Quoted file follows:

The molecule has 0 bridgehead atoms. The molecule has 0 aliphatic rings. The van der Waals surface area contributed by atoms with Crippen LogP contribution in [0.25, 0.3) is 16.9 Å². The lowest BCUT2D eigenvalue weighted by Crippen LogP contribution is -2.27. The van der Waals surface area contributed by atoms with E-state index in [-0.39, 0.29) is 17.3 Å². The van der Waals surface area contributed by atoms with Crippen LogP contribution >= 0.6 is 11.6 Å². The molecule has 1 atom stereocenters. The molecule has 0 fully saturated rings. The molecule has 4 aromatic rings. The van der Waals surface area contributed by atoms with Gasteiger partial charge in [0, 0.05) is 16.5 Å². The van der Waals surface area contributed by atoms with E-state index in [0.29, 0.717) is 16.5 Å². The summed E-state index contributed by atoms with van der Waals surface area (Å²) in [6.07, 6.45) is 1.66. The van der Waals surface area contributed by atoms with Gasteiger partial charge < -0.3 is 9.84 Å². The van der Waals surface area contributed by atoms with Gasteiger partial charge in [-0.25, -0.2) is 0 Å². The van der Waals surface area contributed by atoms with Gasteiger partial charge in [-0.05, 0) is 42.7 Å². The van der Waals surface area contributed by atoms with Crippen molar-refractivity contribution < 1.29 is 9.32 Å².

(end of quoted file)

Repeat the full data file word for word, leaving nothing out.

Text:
The molecule has 0 bridgehead atoms. The molecule has 0 aliphatic rings. The van der Waals surface area contributed by atoms with Crippen LogP contribution in [0.25, 0.3) is 16.9 Å². The lowest BCUT2D eigenvalue weighted by Crippen LogP contribution is -2.27. The van der Waals surface area contributed by atoms with E-state index in [-0.39, 0.29) is 17.3 Å². The van der Waals surface area contributed by atoms with Crippen LogP contribution >= 0.6 is 11.6 Å². The molecule has 1 atom stereocenters. The molecule has 0 fully saturated rings. The molecule has 4 aromatic rings. The van der Waals surface area contributed by atoms with Gasteiger partial charge in [0, 0.05) is 16.5 Å². The van der Waals surface area contributed by atoms with E-state index in [0.29, 0.717) is 16.5 Å². The summed E-state index contributed by atoms with van der Waals surface area (Å²) in [6.07, 6.45) is 1.66. The van der Waals surface area contributed by atoms with Gasteiger partial charge < -0.3 is 9.84 Å². The van der Waals surface area contributed by atoms with Gasteiger partial charge in [-0.25, -0.2) is 0 Å². The van der Waals surface area contributed by atoms with Gasteiger partial charge in [-0.05, 0) is 42.7 Å². The van der Waals surface area contributed by atoms with Crippen molar-refractivity contribution < 1.29 is 9.32 Å².